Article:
An interesting quote for a cold winter's day....

Antisthenes says
that in a certain faraway land
the cold is so intense that words
as soon as they are uttered,
and after some time
then thaw
and become audible,
so that words spoken in winter go
until the next summer.

~Plutarch, Moralia

Tuesday, February 2, 2010

Happy Groundhog Day!


Ever wonder why we hope for a cloudy, no-shadow day on February 2nd?

It begins with an old Scottish myth full of mystery and fog....

Cailleach is the old woman who controls winter across the land. It is said if she wants winter to last a long while (and she does), she needs a bright sunny day in the first part of February to gather more firewood. If the day is cold, gray, and nasty, Cailleach goes back to sleep and does not replenish her firewood supply. When she runs out, winter is over.

Are you ready for spring yet? I am. Shhhhh, it's gray and cloudy here. Let's be quiet and let the old lady sleep in this morning. Okay?

The Chapel garden (where the wedding was held last summer...)

Wednesday, January 20, 2010

Ten Writing Commandments

A friend gave these to me several years ago. I have no notion who first penned them, but I appreciate the effort.

1. Thou shalt not procrastinate.

2. Thou will honor all thy writing. Even if it is terrible.

3. Thou shalt have faith in your creative ability.

4. Thou shalt keep an open mind.

5. Thou shalt slay negativism.

6. Thou shalt not fear rejection.

7. Thou shalt be kind to thyself.

8. Thou shalt cultivate happy thoughts.

9. Thou shalt place thy posterior in thy chair.

10. Thou shalt finish thy book.

Monday, January 18, 2010

Memoir Monday ~ The Best Meal

Apple Pie ala Mode

The Pilot Guy and I had just sat down to a casual Sunday evening supper of baked brie with almonds and garlic, crackers, sliced avocado, and a glass of wine when the Food Network advertised a show titled, "My Best Meal Ever.' Instantly, I thought what a cool topic for memior Monday. We love to eat around here.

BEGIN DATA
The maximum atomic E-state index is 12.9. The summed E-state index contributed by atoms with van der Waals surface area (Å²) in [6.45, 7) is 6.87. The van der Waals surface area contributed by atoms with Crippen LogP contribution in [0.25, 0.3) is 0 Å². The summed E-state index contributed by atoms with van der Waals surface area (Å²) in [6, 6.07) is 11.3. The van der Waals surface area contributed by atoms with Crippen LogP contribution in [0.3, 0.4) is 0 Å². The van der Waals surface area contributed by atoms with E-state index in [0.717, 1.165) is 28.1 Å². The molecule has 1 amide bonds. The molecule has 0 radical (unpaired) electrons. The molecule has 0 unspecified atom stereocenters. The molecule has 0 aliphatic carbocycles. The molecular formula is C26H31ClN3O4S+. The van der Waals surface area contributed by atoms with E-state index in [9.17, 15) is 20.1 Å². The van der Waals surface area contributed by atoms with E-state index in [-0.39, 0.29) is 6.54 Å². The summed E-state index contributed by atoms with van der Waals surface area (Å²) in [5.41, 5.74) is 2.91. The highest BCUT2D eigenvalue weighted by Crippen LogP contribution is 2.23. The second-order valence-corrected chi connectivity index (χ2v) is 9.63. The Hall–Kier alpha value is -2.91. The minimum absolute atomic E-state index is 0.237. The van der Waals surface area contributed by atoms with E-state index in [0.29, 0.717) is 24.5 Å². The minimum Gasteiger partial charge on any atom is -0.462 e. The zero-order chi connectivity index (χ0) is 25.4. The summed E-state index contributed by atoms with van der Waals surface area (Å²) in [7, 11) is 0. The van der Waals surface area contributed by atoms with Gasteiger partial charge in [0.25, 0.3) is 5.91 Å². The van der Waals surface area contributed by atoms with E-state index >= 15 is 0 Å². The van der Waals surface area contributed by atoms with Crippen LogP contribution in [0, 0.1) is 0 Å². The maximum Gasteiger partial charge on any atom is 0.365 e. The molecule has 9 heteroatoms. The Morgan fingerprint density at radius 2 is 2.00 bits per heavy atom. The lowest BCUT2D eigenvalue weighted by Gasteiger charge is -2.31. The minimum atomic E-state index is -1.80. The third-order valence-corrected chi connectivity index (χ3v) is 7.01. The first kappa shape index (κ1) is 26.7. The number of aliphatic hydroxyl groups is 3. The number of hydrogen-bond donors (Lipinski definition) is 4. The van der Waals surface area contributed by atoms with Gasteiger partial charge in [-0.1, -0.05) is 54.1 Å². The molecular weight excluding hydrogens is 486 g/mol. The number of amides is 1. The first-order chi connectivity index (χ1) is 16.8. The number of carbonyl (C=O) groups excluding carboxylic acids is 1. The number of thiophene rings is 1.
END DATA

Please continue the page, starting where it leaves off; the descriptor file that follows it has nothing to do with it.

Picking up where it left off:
What's the best meal (or food) in your memory?
Was it a fancy sit down affair or a casual picnic?
Where were you?
Was the food cooked by your own hands or someone else's?
Who ate with you?
What about the meal made it memorable?
What meals emerge from your childhood memories?
Any fun memories of your own children's food preferences?

It's all things food today...have fun!

One of my favorite meals was in Oban, Argyle, Scotland while we were waiting for the ferry to take us to the Isle of Barra. Our B&B hostess had recommended a local fish and chips eatery for our lunch before we caught the afternoon ferry. I can't remember the name of the place, unfortunately, but it was a little take away shop with a bright yellow front. And busy. We arrived just as they were opening for the day and already there was a small crowd. We ordered and our hot fish came wrapped in paper. We stepped out the shop and strolled down the street to sit on the wall surrounding Oban Bay. There, we unwrapped our treasures. Hot, flaky, freshly fried fish fillets, dusted with salt and splashed with a malt vinegar and surrounded by fries (or chips as the English and Scottish call them.) The warm sun, a cool breeze, the lap of waves and the cries of sea birds...the smiles of my sons and the happy chatter of our conversation made this meal one of our finest. We've had fish and chips since - in fact, The Pilot Guy and I had some terrific ones seaside in Vancouver last summer--but none will ever beat that moment.